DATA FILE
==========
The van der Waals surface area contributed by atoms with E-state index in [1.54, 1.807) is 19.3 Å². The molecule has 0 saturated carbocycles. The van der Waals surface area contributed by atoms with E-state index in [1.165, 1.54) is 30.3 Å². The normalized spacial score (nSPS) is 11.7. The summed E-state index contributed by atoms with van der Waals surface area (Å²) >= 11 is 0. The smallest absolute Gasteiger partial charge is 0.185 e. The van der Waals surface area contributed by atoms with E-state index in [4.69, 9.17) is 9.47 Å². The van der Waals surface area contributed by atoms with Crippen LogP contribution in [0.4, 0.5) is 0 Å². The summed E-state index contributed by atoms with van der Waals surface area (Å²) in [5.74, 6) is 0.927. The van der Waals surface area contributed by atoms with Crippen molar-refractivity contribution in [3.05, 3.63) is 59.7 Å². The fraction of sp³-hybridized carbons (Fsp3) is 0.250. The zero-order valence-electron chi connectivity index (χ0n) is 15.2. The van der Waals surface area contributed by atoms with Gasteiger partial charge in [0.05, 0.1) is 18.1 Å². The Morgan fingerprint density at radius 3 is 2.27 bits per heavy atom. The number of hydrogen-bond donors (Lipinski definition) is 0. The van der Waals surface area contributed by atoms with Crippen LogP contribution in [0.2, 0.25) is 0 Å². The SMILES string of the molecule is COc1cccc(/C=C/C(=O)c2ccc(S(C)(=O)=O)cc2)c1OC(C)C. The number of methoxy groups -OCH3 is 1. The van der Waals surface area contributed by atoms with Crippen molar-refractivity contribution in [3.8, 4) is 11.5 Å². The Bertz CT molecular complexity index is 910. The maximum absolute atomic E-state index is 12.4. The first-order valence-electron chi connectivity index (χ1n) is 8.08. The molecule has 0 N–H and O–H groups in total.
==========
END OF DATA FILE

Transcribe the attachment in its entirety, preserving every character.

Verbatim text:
The van der Waals surface area contributed by atoms with E-state index in [1.54, 1.807) is 19.3 Å². The molecule has 0 saturated carbocycles. The van der Waals surface area contributed by atoms with E-state index in [1.165, 1.54) is 30.3 Å². The normalized spacial score (nSPS) is 11.7. The summed E-state index contributed by atoms with van der Waals surface area (Å²) >= 11 is 0. The smallest absolute Gasteiger partial charge is 0.185 e. The van der Waals surface area contributed by atoms with E-state index in [4.69, 9.17) is 9.47 Å². The van der Waals surface area contributed by atoms with Crippen LogP contribution in [0.4, 0.5) is 0 Å². The summed E-state index contributed by atoms with van der Waals surface area (Å²) in [5.74, 6) is 0.927. The van der Waals surface area contributed by atoms with Crippen molar-refractivity contribution in [3.05, 3.63) is 59.7 Å². The fraction of sp³-hybridized carbons (Fsp3) is 0.250. The zero-order valence-electron chi connectivity index (χ0n) is 15.2. The van der Waals surface area contributed by atoms with Gasteiger partial charge in [0.05, 0.1) is 18.1 Å². The Morgan fingerprint density at radius 3 is 2.27 bits per heavy atom. The number of hydrogen-bond donors (Lipinski definition) is 0. The van der Waals surface area contributed by atoms with Crippen LogP contribution in [0.2, 0.25) is 0 Å². The SMILES string of the molecule is COc1cccc(/C=C/C(=O)c2ccc(S(C)(=O)=O)cc2)c1OC(C)C. The number of methoxy groups -OCH3 is 1. The van der Waals surface area contributed by atoms with Crippen molar-refractivity contribution in [3.8, 4) is 11.5 Å². The Bertz CT molecular complexity index is 910. The maximum absolute atomic E-state index is 12.4. The first-order valence-electron chi connectivity index (χ1n) is 8.08. The molecule has 0 N–H and O–H groups in total.